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Graphic: An Encyclopaedia of New Zealand 1966.


This information was published in 1966 in An Encyclopaedia of New Zealand, edited by A. H. McLintock. It has not been corrected and will not be updated.

Up-to-date information can be found elsewhere in Te Ara.


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Waikouaiti is situated on flat land near the northern end of a small bay and about 2½ miles north of the mouth of the Waikouaiti River. The bay, which is bounded on the north by Cornish Head and on the south by Huriawa Peninsula, provides a comparatively sheltered anchorage. A mile west of the town the narrow coastal plain rises to undulating and hilly country. The Dunedin-Oamaru highway and the South Island Main Trunk railway pass through Waikouaiti. Dunedin is 25 miles south-west by road (32 miles by rail) and Oamaru is 46 miles north-east by road or rail. The view from the railway above the bay is one of the most beautiful coastline vistas in New Zealand.

Sheep farming is the principal primary activity of the district. Karitane, 4 miles south-west of Waikouaiti, is a base for commercial sea fishing. Waikouaiti has no important industrial activities but is a minor trade and servicing centre. The town also serves as a dormitory for staff members of Cherry Farm Mental Hospital, 2 miles southwest. In common with Karitane and other nearby coastal townships, Waikouaiti attracts large numbers of visitors in the summer holiday season.

In pre-European times the main fighting pa of the district appears to have been the heavily fortified Huriawa Peninsula. It was known as Te Wera's pa and, according to a Maori account, it was here that Te Wera, chief of the district, and his people who lived in nearby villages, were besieged by foes for many months towards the end of the eighteenth century. Close to the isthmus of Huriawa Peninsula, on the landward side, was the original whaling station established in 1837 by John Jones. In 1839 Jones decided to establish a permanent agricultural community at Waikouaiti, and acquired land there for the purpose. He recruited in Sydney farm workers who had emigrated to New South Wales from the south of England and who were dissatisfied with the climate and conditions they found there. Jones offered them a fixed annual sum and freehold possession of 60 acres per family after two years' settlement. They sailed in Jones's brig Magnet and landed on Waikouaiti Beach in March 1840. In May of the same year Jones brought the Rev. James Watkin and his wife to act as clergyman and teacher to the children of the settlers, whalers, and Maoris, and provided a house, chapel, and school. Watkin from the outset took a firm stand against the vices of the whaling community and the savage customs of the Maoris, and was in a measure responsible for the subsequent orderly progress of the settlement. In August 1843 Jones's family arrived on the scene and made their home at Prospect Farm, Matanaka, the headland at the northern end of Waikouaiti Bay. Three years later a town council was established. In 1866 the town was incorporated as the borough of Hawksbury (or West Hawksbury). The town reverted to its original Maori name in 1909. Waikouaiti is said to mean “the water that decreased”, or “receding water”, perhaps referring to a change in the river's course in olden times. It is also stated, however, that the correct name is “Waikawaiti”, one meaning for which is “little stream of bitter water”. But the true meaning of the name is certainly obscure.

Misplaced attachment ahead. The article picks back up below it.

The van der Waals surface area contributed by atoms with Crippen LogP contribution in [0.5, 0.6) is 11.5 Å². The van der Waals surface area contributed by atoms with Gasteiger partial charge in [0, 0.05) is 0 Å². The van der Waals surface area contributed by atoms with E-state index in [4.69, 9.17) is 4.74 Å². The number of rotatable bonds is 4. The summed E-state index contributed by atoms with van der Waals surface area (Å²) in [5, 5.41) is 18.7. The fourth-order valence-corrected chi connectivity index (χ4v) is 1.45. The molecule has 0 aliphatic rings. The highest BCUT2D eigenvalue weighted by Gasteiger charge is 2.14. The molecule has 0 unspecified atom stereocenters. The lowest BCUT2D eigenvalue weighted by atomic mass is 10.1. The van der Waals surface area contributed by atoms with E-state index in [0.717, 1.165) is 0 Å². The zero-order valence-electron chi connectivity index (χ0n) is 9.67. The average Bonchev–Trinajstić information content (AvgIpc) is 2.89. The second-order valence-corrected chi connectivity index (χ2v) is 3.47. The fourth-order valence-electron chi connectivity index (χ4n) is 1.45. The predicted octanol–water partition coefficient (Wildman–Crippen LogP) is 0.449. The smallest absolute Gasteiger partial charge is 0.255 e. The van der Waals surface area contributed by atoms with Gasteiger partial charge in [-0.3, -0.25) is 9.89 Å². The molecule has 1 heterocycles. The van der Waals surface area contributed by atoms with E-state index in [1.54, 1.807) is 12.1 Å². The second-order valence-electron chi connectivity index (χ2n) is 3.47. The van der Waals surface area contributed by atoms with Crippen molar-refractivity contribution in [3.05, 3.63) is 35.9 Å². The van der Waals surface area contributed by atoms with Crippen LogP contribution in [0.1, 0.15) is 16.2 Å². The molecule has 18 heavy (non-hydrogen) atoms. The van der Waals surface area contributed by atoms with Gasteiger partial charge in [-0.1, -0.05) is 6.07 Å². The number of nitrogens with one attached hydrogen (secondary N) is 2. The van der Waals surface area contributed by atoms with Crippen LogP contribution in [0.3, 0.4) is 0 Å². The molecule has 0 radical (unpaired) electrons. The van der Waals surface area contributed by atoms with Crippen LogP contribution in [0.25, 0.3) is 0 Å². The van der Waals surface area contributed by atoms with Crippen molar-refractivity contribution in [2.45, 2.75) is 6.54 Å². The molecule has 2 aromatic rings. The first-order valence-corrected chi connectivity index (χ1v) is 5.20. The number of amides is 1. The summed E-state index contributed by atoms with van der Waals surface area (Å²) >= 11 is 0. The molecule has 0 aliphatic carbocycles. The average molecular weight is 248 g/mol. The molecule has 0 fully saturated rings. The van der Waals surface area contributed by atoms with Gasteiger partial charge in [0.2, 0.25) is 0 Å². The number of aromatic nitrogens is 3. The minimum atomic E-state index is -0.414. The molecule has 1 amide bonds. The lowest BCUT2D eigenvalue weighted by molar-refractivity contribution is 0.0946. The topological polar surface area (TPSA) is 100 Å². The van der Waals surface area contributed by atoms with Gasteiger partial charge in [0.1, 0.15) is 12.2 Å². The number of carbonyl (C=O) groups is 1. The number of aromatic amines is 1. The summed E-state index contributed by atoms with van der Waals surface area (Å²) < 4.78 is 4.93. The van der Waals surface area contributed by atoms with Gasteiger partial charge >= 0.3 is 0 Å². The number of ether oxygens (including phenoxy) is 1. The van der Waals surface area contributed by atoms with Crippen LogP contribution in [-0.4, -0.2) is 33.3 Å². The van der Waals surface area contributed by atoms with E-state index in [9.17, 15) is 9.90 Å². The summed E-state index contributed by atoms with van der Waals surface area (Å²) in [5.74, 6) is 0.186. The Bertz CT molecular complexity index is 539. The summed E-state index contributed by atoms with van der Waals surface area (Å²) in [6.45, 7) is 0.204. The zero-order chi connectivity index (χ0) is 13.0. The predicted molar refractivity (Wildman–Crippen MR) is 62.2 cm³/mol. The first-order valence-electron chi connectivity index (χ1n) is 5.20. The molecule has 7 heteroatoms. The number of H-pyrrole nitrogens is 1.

POPULATION: 1951 census, 601; 1956 census, 631; 1961 census, 687.

by Brian Newton Davis, M.A., Vicar, St. Philips, Karori West, Wellington and Edward Stewart Dollimore, Research Officer, Department of Lands and Survey, Wellington.


Brian Newton Davis, M.A., Vicar, St. Philips, Karori West, Wellington and Edward Stewart Dollimore, Research Officer, Department of Lands and Survey, Wellington.